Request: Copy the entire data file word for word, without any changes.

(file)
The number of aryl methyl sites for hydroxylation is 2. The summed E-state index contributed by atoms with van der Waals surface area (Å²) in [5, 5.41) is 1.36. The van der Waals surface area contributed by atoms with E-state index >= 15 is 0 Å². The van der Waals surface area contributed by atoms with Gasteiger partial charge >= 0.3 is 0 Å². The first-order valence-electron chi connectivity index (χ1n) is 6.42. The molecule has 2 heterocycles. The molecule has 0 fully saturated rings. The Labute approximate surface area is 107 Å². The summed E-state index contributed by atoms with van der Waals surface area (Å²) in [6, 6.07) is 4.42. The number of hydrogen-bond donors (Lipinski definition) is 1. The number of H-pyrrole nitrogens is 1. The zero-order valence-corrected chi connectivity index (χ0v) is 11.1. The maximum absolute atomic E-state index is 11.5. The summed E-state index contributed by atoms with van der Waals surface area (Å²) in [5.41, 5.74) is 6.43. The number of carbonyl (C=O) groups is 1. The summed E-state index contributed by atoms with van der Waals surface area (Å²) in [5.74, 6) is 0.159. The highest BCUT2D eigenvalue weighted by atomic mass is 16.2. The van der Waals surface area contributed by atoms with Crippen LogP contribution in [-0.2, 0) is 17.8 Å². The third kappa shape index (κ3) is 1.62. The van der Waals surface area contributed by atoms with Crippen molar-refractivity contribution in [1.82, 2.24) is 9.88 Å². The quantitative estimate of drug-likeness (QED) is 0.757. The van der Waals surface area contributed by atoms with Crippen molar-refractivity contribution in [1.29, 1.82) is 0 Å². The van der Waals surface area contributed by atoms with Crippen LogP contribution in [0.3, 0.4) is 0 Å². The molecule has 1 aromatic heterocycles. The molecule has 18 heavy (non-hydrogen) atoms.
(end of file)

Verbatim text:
The number of aryl methyl sites for hydroxylation is 2. The summed E-state index contributed by atoms with van der Waals surface area (Å²) in [5, 5.41) is 1.36. The van der Waals surface area contributed by atoms with E-state index >= 15 is 0 Å². The van der Waals surface area contributed by atoms with Gasteiger partial charge >= 0.3 is 0 Å². The first-order valence-electron chi connectivity index (χ1n) is 6.42. The molecule has 2 heterocycles. The molecule has 0 fully saturated rings. The Labute approximate surface area is 107 Å². The summed E-state index contributed by atoms with van der Waals surface area (Å²) in [6, 6.07) is 4.42. The number of hydrogen-bond donors (Lipinski definition) is 1. The number of H-pyrrole nitrogens is 1. The zero-order valence-corrected chi connectivity index (χ0v) is 11.1. The maximum absolute atomic E-state index is 11.5. The summed E-state index contributed by atoms with van der Waals surface area (Å²) in [5.41, 5.74) is 6.43. The number of carbonyl (C=O) groups is 1. The summed E-state index contributed by atoms with van der Waals surface area (Å²) in [5.74, 6) is 0.159. The highest BCUT2D eigenvalue weighted by atomic mass is 16.2. The van der Waals surface area contributed by atoms with Crippen LogP contribution in [-0.2, 0) is 17.8 Å². The third kappa shape index (κ3) is 1.62. The van der Waals surface area contributed by atoms with Crippen molar-refractivity contribution in [1.82, 2.24) is 9.88 Å². The quantitative estimate of drug-likeness (QED) is 0.757. The van der Waals surface area contributed by atoms with Crippen molar-refractivity contribution in [1.29, 1.82) is 0 Å². The van der Waals surface area contributed by atoms with Crippen LogP contribution in [0.3, 0.4) is 0 Å². The molecule has 1 aromatic heterocycles. The molecule has 18 heavy (non-hydrogen) atoms.